xxviii Letter of Transmittal.
No attempt has been made in this summary of Assembly Proceedings to
present other than a mere outline of some of its more important activities.
Especial emphasis has been laid upon matters of political and economic im-
portance which resulted in increasing friction between the people and the
Proprietary until the final break came. Taxation and privilege in its various
forms were largely responsible for the rift between them, a rift which began
to widen rapidly during the years covered by this volume. To these must be
added another factor, more personal in character. All the evils inherent in non-
resident landlordism were to be found in the relations which developed between
Frederick, the Proprietary, and the people of his Province. Selfish, frivolous,
and with little or no feeling of responsibility towards the people of Maryland,
he not only did not take the trouble to visit it and establish personal contact
with its people, but completely ignored the advice of the level-headed Sharpe
to make voluntarily, concessions which an indignant people later forced from
him. To understand properly the trouble between the Lower House and the
Proprietary, as represented by the Upper House and the Governor, it is also
necessary to examine the Proceedings of the Council' and the Sharpe Corre-
spondence for the period, where we find disclosed the motives and policies of
the Proprietary government. It is obvious that the conflict of interests between
people and Proprietary was responsible for a condition of the public mind which
in the next decade was to render it especially intolerant of the measures em-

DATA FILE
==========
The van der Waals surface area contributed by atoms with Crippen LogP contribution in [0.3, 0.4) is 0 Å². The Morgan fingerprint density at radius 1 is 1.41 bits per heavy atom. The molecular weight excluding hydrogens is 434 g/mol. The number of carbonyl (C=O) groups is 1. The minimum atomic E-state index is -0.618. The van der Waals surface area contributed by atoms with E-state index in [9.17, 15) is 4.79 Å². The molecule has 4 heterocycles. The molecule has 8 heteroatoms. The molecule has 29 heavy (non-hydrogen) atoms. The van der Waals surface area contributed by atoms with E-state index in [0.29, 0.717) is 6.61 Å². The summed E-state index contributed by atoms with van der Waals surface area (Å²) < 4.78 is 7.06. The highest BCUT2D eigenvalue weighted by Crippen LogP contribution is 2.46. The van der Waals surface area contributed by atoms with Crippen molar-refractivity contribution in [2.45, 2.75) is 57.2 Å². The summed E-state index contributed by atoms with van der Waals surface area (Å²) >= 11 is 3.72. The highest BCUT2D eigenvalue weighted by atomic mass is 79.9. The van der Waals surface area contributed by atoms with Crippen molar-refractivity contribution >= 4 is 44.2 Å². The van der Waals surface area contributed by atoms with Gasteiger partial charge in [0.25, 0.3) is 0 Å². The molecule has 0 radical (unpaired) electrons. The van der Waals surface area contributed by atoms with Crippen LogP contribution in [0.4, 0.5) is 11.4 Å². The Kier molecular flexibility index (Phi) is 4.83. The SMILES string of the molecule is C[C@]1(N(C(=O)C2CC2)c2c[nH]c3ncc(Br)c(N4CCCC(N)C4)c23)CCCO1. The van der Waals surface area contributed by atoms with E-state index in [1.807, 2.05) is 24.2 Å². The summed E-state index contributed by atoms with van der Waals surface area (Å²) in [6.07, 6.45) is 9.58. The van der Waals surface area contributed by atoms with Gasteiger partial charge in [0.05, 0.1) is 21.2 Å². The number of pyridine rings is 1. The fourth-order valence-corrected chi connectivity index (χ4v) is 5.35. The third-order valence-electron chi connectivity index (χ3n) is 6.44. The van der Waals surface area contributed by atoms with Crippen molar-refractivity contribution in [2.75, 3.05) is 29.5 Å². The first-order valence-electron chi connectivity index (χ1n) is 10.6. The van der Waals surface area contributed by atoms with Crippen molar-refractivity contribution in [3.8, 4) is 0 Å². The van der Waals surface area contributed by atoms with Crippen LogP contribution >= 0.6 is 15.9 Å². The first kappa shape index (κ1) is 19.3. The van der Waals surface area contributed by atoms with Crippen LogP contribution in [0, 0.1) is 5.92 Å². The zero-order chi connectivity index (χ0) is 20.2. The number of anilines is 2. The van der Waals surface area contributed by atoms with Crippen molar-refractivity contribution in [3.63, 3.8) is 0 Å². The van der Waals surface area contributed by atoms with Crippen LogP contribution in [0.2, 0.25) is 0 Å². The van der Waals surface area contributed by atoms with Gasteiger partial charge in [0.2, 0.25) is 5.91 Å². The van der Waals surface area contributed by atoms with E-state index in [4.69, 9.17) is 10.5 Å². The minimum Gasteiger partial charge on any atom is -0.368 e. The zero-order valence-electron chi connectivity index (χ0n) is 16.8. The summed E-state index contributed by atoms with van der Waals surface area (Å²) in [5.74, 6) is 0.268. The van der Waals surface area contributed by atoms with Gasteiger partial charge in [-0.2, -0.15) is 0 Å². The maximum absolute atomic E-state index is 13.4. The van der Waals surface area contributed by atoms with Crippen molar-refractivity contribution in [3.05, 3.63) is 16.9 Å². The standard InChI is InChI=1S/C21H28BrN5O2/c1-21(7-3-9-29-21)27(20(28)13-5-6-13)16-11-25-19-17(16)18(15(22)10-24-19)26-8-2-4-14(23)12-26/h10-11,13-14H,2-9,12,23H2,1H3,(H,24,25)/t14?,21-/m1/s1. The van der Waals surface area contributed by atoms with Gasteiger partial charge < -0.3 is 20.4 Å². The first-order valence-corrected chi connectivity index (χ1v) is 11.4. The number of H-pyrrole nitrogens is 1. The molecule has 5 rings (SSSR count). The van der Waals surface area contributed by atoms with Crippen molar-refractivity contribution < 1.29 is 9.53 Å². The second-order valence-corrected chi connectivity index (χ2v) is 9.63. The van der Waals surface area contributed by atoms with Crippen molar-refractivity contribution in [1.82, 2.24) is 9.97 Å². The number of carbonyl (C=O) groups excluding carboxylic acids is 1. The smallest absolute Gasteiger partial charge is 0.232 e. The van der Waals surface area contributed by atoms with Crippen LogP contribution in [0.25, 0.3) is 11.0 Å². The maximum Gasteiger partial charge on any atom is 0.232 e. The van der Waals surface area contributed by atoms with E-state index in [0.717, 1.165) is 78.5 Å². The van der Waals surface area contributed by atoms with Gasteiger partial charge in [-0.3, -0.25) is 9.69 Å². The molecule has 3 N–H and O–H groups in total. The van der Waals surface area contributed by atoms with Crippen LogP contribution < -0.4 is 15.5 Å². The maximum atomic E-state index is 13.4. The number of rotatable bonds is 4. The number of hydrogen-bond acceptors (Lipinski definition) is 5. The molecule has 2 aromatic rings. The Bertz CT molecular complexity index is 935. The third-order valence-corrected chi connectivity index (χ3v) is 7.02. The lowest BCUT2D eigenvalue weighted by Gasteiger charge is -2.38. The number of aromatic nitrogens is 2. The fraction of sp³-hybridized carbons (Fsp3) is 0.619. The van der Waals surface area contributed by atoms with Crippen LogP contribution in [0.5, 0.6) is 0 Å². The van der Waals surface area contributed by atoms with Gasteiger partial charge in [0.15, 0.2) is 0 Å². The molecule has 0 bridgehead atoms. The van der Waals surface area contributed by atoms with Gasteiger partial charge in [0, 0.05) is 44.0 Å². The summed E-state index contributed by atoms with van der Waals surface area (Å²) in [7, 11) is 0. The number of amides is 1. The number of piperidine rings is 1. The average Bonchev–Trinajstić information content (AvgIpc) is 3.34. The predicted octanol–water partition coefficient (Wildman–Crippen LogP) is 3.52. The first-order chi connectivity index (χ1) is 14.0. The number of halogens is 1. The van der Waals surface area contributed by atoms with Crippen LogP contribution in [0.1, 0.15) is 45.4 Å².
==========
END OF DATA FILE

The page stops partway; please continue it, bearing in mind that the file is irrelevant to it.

ployed by the British Government that brought about the American Revolution.
In the preparation of the material for this volume the editor has had some
assistance from Miss Lucy Harwood Harrison in transcribing certain portions
of the copy, which for various reasons were not made by photostatic repro-
ductions of the original manuscript. He is glad that Miss Harrison, who has
just resigned as a member of the staff of the Maryland Historical Society after
half a century of service, has had a hand in the preparation of this, the fiftieth
volume, as she has had in the case of its forty-nine predecessors. The care-
fully prepared index is the work of Miss Elizabeth Mann.
The next volume of the Archives will contain the Proceedings of the Court
of Chancery from 1669, when its records were first kept separately from the
Proceedings of the Provincial Court, down to the year 1684, covering the period
embraced in the first old liber of the Chancery Court series.
SAMUEL K. DENNIS,
J. HALL PLEASANTS,
JOHN M. VINCENT,
Committee on Publications.